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Joey Molland looks back on Badfinger's tumultuous, remarkable career – 50 years on

Badfinger perform on Top Of The Pops, 1973. From left: Pete Ham, Tommy Evans, Mike Gibbons, Joey Molland. (Image credit: Michael Putland/Getty Images)

“There are times when it all feels like a dream,” says guitarist Joey Molland, recalling the glory days a half century ago when Badfinger ruled the airwaves with a series of exquisitely crafted pop-rock hits like Come and Get It, No Matter What, Day After Day and Baby Blue

“Badfinger gave me the opportunity to do everything a musician could want. I got to make records. I heard my music on the radio, and I toured all over. I couldn’t believe the luck we were having. For a time, everything was great.”

The Liverpool-born guitarist joined the Welsh/English group, then called the Iveys (which also featured singer-guitarist Pete Ham, singer-bassist Tom Evans and drummer Mike Gibbins), at a most fortuitous time.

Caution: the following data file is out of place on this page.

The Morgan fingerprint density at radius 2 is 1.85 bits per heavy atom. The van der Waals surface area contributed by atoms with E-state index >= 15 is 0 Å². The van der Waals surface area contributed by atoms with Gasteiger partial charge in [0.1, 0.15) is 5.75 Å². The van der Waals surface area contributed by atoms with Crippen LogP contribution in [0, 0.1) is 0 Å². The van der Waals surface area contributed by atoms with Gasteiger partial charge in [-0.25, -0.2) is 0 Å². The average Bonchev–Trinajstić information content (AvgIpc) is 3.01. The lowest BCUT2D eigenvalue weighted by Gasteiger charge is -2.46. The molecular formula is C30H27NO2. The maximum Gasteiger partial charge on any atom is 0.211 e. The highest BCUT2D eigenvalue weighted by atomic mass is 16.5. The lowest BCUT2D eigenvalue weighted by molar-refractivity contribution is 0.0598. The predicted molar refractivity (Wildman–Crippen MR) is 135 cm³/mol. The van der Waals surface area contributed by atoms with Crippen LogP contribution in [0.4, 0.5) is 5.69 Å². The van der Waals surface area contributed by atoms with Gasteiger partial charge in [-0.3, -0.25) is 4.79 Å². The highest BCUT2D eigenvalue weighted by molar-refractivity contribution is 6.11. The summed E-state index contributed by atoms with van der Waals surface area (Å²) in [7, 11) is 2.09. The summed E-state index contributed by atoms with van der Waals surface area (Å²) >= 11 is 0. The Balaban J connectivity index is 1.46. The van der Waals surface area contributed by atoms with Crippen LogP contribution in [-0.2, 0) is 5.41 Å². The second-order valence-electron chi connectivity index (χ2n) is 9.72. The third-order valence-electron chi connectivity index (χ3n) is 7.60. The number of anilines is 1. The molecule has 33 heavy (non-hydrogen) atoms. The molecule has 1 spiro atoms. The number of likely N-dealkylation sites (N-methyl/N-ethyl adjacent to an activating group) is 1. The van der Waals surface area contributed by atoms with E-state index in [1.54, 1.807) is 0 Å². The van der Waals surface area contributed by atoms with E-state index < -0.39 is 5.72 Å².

It was late 1969, and the band was not only one of the first signings to the Beatles’ Apple Records, but they were about to experience their first blast of fame with the release of Magic Christian Music, the “pseudo-soundtrack” to the film Magic Christian that starred Peter Sellers and Ringo Starr. 

Dropping the Iveys moniker for Badfinger (a reference to Bad Finger Boogie, the working title of the Beatles’ With a Little Help from My Friends), the band saw the album’s lead single, Come and Get It, a Paul McCartney-penned ear-candy gem that could have easily figured on Abbey Road, hit the Top 10 on both sides of the Atlantic in the spring of 1970.

“The Iveys had put out some records before Come and Get It that didn’t really take off, Molland says. “People think that because the band was signed to Apple that they were just given a straight ride to success, but that wasn’t the case. It wasn’t until Come and Get It came out that the perception changed for Badfinger. Then people started to think, ‘Ahh, they can be a big success for Apple.’”

After the success of Come and Get It, various members of the Beatles’ organization – including John Lennon and George Harrison – became more hands-on with Badfinger.